A Year of Magical Reading

Wednesday, December 30, 2020


2020 is a year I fell off a reader's echelon. I am not proud to admit because this is uncharacteristic of me. If you know me long enough, you'll know that I breathe books. And it's a guilt trip too because the reason why I am brave to maintain a website, author a book myself and take courage to submit my pieces elsewhere is because words are my tools of trade. And all of these words that I know, which one of my friends commented with surprise as if I am just picking them from an easily-reached tree, came from my love for books. If you hover to this website under 'Odds and Ends', you can virtually access all the books that I ever owned and I plan of cutting them half by next year so I can buy new titles for 2022. 

Yep, 2022. Because next year, I promise to topple over my TBRs because they are coming for me in a voice that is loud and clear and condescending. I imagine my books pouting and calling me names because I haven't picked them up from the shelves. There is a Japanese word for this- tsundoku which BBC defines as 'The art of buying books and never reading them'. I feel personally attackedt not only because it defines me hook, line and sinker but also I take pride in it as if it's a badge of honor. So I'll try to disentangle myself from the Gordian Knot of unread piles of readable enchantment and embark on a year of magical reading. Think of Eat, Pray, Love but instead of going to 3 key places, Italy, India and Indonesia, to seek for gastronomic pleasure, evangelical fervor and serendipitous love, I'll do it, armchair-travel style, with the books I chose to read every month. 

In fact and there is a swelling of embarrassment here, I only read TWO books this year: Becky Albertelli's Simon and the Home Sapiens Agenda which has a wonderful movie adaptation and Liane Moriarty's Big, Little Lies which I immensely enjoyed enough for me to not binge-watch the TV series it is based from. There are people who even exceeded their personal reading meter this year and sadly I am not one of them. I can't entirely blame this to the pandemic alone because this started waaaaay before it. So this is me trying to bring the mojo back.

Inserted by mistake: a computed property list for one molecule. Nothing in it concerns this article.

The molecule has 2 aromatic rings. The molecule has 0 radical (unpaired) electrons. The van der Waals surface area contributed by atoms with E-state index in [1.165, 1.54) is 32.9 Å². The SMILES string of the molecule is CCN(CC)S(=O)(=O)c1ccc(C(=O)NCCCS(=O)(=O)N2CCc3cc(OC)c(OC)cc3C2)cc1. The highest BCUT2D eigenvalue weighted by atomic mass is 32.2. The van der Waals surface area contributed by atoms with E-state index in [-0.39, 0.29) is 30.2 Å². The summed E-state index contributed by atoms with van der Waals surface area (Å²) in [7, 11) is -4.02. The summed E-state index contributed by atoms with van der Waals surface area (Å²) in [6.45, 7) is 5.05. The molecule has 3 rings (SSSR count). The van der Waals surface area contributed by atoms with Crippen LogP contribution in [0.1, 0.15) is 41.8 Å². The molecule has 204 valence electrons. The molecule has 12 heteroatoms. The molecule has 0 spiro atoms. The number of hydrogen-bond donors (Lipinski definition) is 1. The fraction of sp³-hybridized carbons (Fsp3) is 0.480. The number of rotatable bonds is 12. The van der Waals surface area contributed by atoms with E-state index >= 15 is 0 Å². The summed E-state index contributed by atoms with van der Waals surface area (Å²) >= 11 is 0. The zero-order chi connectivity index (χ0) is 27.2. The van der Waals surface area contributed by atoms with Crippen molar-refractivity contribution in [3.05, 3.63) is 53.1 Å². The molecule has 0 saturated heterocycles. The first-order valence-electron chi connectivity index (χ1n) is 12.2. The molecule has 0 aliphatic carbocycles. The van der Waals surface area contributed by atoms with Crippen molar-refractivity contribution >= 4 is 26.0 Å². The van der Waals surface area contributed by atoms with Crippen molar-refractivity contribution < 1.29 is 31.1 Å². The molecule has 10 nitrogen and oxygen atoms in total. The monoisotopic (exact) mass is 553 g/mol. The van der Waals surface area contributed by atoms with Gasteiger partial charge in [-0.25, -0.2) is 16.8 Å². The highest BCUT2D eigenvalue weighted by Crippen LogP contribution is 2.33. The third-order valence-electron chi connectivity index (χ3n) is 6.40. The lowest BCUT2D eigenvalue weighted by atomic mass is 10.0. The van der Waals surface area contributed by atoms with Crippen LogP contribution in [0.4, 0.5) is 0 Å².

I'll be committed to finally doing this after failed attempts from past years because every single book that I read shall be reviewed for my website so I will never run out of contents for one year! So how will I do this? 

Easy peasy! 

Enter into the fold the 'Wheel of Names'. Since I overused this for my online classes, I decide that this will chart the course that I will take. I gathered 12 books from my pile, with no grand declarations for my selection except that I haven't read them, or started to but haven't really finished yet, to read for 12 months. And because I am still struggling with longform formats for anything because of the distraction that is THE Internet and my self-imposed book-buying ban that will take effect the 1st day of January. I also don't want to pressure myself by joining Goodreads' Reading Challenge because I can't seem to get past February and my own list mocks me, lol. 

So 12 books for 12 months and this will be in this order which I should STRICTLY follow. If, say, a book is not riveting enough, I'll have to wait for the next month to start fresh. I might sell the book that does not hold my fancy because probably it is not for me. So wait for it to be available! 

Let the wheel-turning begin! 


The Hours by Michael Cunningham  (winner of the Pulitzer Prize, published by Picador USA)


Kissing In Manhattan by David Schickler ( published by The Dial Press )


The Nest by Cynthia D'Aprix Sweeney ( published by Harper Avenue) 


Writing Down the Bones: Freeing the Writer Within by Natalie Goldberg ( published by Shambhala) 

*special thanks to Fae Cheska Marie Esperas for gifting this*


The Virgin Suicides by Jeffrey Eugenides ( published by Picador )


The Amateur Marriage by Anne Tyler ( published by Ballantine Books )

* special thanks to Rizza Pereyra for gifting this*


One Day by David Nicholls (published by Vintage)


Skinny by Donna Cooner (published by Point)


Riverrun by Danton Remoto ( published by Penguin Books) 


Wide Awake by David Levithan (published by Knopf)


Call Me By Your Name by Andre Aciman ( published by Picador)

and December: 

I Still Dream About You by Fannie Flagg ( published by Ballantine Books )

So what's your system for your reading journey this 2021? For whatever it is, I wish you'll stick to it ( lowkey advising myself in the process)! 

May the happiest New Year be with you! 

* The title is inspired from Joan Didion's essay collection, A Year of Magical Thinking

Credits: books images were taken from Amazon and Goodreads


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